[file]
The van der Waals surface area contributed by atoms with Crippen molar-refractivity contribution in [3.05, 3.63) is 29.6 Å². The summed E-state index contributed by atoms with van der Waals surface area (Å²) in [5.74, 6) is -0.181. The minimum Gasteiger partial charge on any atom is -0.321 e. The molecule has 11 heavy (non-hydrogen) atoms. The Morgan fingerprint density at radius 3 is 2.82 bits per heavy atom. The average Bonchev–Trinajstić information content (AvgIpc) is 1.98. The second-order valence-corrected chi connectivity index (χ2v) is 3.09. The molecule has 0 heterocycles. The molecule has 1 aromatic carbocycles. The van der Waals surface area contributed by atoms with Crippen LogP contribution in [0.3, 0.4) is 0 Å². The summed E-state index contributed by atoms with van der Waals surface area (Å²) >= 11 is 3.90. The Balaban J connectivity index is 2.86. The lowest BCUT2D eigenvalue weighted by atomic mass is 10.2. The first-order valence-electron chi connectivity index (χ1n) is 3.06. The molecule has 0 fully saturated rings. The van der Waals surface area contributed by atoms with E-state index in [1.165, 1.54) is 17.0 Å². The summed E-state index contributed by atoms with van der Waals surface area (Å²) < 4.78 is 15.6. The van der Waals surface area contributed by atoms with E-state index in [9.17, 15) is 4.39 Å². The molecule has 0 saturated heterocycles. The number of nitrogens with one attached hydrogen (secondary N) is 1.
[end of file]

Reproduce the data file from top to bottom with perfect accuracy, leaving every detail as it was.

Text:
The van der Waals surface area contributed by atoms with Crippen molar-refractivity contribution in [3.05, 3.63) is 29.6 Å². The summed E-state index contributed by atoms with van der Waals surface area (Å²) in [5.74, 6) is -0.181. The minimum Gasteiger partial charge on any atom is -0.321 e. The molecule has 11 heavy (non-hydrogen) atoms. The Morgan fingerprint density at radius 3 is 2.82 bits per heavy atom. The average Bonchev–Trinajstić information content (AvgIpc) is 1.98. The second-order valence-corrected chi connectivity index (χ2v) is 3.09. The molecule has 0 heterocycles. The molecule has 1 aromatic carbocycles. The van der Waals surface area contributed by atoms with Crippen LogP contribution in [0.3, 0.4) is 0 Å². The summed E-state index contributed by atoms with van der Waals surface area (Å²) >= 11 is 3.90. The Balaban J connectivity index is 2.86. The lowest BCUT2D eigenvalue weighted by atomic mass is 10.2. The first-order valence-electron chi connectivity index (χ1n) is 3.06. The molecule has 0 fully saturated rings. The van der Waals surface area contributed by atoms with E-state index in [1.165, 1.54) is 17.0 Å². The summed E-state index contributed by atoms with van der Waals surface area (Å²) < 4.78 is 15.6. The van der Waals surface area contributed by atoms with E-state index in [9.17, 15) is 4.39 Å². The molecule has 0 saturated heterocycles. The number of nitrogens with one attached hydrogen (secondary N) is 1.